And in reality, it’s a message that INTTRA receives often from its customers, said Sandra Moran, vice president of industry and product marketing at INTTRA. Each shipper and forwarder has its set of intrinsic challenges that often can’t be tackled with a standard solution set.
“When INTTRA started, it was all about standardization,” she said. “The next move is, how do we support customized standards? There really are contractual terms between carriers and shippers driving some need to step outside of standards. Years ago, we added rules exceptions in our engine, so you could accept these exceptions and still drive these bookings through the INTTRA platform.
“For instance, if dangerous goods require four more fields, both sides have to absorb those changes. Where carriers are not ready to modify their mapping to pull those data fields, we modify it so they can get their booking. Or maybe make the booking and append via email the info in those four fields. Ultimately, to get to the next level, this has to be automated. We have to be in the business of eliminating the touch. Technologies exist; they just haven’t been embedded yet. Carriers sometimes just can’t get it in their development cycle at the same pace as the shippers can.”
Indeed, INTTRA has been on an increasingly expansive mission to automate processes and measure performance in an industry that has been overly reliant on paper documents, rekeying information, phone calls and fax, and anecdotal analysis.
Its software-as-a-service network boasts links to 40 ocean carriers, with 525,000 weekly bookings, representing 18 percent of global ocean container trade.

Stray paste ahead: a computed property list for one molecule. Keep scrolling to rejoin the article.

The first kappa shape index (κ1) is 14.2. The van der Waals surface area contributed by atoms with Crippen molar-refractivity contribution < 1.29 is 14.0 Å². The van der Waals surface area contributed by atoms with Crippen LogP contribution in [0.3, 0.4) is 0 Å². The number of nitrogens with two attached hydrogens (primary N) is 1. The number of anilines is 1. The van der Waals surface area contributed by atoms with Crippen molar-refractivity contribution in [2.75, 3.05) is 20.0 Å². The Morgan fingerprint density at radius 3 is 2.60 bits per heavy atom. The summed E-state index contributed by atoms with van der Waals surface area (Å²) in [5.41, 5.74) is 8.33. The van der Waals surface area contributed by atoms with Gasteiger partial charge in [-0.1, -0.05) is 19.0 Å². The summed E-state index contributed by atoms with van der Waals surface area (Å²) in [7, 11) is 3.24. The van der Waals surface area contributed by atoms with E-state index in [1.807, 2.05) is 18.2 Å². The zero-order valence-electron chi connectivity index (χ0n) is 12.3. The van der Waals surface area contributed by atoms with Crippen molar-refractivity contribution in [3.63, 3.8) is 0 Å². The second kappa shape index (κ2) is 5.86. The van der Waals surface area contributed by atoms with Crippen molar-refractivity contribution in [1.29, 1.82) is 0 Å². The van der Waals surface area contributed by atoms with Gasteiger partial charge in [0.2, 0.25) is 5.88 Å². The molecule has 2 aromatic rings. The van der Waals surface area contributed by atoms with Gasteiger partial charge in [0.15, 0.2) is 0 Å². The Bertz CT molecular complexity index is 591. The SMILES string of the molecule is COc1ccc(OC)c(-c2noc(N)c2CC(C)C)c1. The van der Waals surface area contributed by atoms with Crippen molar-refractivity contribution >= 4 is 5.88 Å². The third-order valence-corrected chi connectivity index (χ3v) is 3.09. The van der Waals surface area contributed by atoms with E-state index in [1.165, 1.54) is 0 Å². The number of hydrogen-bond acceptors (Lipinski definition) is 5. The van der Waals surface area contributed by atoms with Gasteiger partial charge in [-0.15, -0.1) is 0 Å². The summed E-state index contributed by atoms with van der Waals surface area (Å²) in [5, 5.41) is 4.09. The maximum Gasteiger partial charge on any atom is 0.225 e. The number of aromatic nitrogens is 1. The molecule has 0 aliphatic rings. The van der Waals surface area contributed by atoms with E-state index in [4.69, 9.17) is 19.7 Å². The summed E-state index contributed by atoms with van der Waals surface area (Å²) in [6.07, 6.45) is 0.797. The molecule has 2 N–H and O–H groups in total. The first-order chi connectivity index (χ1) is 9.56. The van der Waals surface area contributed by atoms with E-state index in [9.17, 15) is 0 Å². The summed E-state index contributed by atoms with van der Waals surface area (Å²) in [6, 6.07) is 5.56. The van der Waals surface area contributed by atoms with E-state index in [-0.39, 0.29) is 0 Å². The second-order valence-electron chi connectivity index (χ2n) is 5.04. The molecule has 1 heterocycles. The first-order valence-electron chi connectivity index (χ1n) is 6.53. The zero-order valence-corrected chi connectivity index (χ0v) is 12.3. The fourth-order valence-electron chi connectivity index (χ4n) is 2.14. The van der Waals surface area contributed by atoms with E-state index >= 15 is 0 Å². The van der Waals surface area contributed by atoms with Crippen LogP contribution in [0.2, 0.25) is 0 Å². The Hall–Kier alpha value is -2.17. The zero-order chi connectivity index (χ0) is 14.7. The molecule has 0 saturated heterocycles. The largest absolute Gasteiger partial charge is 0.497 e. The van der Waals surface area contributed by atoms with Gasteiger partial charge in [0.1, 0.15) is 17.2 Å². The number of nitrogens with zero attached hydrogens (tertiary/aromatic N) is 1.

For instance, INTTRA has been pushing for greater acceptance of e-invoicing in ocean freight transactions, developed its OceanMetrics product to allow shippers and carriers to measure service parameters, and then partnered with SeaIntel Maritime Analysis to provide more intricate detail on cargo delivery performance. (For more details, download the June 5 webinar, The Paper Chase — E-Invoicing’s Impact on Ocean Freight Billing, from the American Shipper Website
It has also assembled a group of container shipping-related chief information officers to push new ideas around automation and standardization.
“The biggest problem INTTRA has is they’re in the middle,” Gillespie said. “They have the shippers, and they have the carriers. When I go to complain to INTTRA about something, it must be challenging. They have to take a diplomatic approach. They have a fine line they have to walk.”